Pilot in deadly California crash repeatedly warned to climb

Julie Watson Associated Press
Wednesday, October 13, 2021

The air traffic controller repeated the warnings to the pilot more than a half-dozen times. Stop drifting, keep on course and a chilling, urgent plea: “Low altitude alert, climb immediately, climb the airplane.”

Instead, the twin-engine plane plowed into a San Diego suburb, killing the pilot and a delivery driver on the ground and burning homes. Now, federal investigators must try to figure out what caused the crash that left a shocked and damaged neighborhood.

The Cessna 340 nose-dived and clipped a UPS van in Santee after noon Monday as it was preparing to land at Montgomery-Gibbs Executive Airport in San Diego.

An elderly couple suffered burns when their home went up in flames. Neighbors helped the woman out of a window. Nearly a dozen other homes in the eastern San Diego suburb were damaged.

The plane was owned and piloted by Dr. Sugata Das, a cardiologist who worked in Yuma, Arizona, and commuted to his home in San Diego, according to the website for a non-profit charity group he directed called the Power of Love Foundation.

On a recording made by LiveATC, a website that monitors and posts flight communications, an air traffic controller repeatedly warns Das that he needs to climb in altitude. He also cautioned that a C-130, a large military transport plane, was overhead and could cause turbulence.

Das responded he was aware.

The controller later is heard saying, “It looks like you’re drifting right of course, are you correcting?”

“Correcting,” Das responds.

Das asks if he has been cleared for the runway. The controller says “I need you to fly,” warning him that he is coming in too low.

Das tells him he is climbing. The controller urges him to climb again, and Das says he is ascending.

“Ok. It looks like you’re descending sir. I need to make sure you are climbing, not descending,” the controller says.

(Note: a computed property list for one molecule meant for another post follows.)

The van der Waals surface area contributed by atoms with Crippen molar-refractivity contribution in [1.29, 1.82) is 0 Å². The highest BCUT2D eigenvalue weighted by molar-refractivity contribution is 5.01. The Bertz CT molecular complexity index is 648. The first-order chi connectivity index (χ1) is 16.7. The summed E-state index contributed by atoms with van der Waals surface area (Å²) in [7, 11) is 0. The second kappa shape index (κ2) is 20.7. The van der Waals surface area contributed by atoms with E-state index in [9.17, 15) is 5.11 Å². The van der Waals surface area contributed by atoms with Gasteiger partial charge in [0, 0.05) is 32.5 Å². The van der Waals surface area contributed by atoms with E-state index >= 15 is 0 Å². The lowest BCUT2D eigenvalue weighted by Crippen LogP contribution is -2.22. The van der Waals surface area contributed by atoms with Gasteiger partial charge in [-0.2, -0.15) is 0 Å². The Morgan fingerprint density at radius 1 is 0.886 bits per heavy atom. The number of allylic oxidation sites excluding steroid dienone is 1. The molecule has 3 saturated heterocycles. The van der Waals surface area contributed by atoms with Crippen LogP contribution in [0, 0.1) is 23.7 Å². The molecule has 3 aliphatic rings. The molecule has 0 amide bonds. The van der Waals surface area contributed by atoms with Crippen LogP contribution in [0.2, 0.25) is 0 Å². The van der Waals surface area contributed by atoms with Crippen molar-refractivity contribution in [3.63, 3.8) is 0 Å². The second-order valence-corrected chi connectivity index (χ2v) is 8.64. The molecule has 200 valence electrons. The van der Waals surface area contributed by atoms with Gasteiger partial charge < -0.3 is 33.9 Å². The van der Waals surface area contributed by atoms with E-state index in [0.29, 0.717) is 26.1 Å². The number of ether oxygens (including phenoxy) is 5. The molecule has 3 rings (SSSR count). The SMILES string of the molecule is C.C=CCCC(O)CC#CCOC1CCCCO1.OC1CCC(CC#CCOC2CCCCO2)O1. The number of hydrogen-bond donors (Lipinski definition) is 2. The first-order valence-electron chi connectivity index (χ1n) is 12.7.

Then the controller speaks with more urgency.

“Low altitude alert, climb immediately, climb the airplane,” he says. “Climb the airplane please.”

The controller repeatedly urged the plane to climb to 5,000 feet (1,524 meters), and when it remained at 1,500 feet (457 meters), the controller warned: “You appear to be descending again, sir.”

There is no response. An investigator from the NTSB arrived at the crash scene Tuesday morning and will review radar data, weather information, air traffic control communication, airplane maintenance records and the pilot’s medical records, agency spokeswoman Jennifer Gabris said.

Al Diehl, a former National Transportation Safety Board investigator, said the recording indicates the pilot was trying to deal with a major distraction or significant emergency on his own — breaking a basic rule that aviators should always tell controllers everything.

“The first thing you do when you’re in trouble is call, climb and confess — and he did not do any of the three,” Diehl said. “These are very basic rules that flight instructors tell their students.”

Diehl, who helped design a Cessna cockpit, said the aircraft has a complex system that could lead to deadly mistakes.

Clouds and windy weather may have complicated Das’ ability to handle the aircraft, Diehl said. Investigators also will look at whether there could have been a medical emergency, something an autopsy should help reveal.

Diehl noted the plane at the last minute made a sweeping turn to the right as if trying to switch back to another airport that was closer because something was wrong. Das didn’t mention that to air traffic control.

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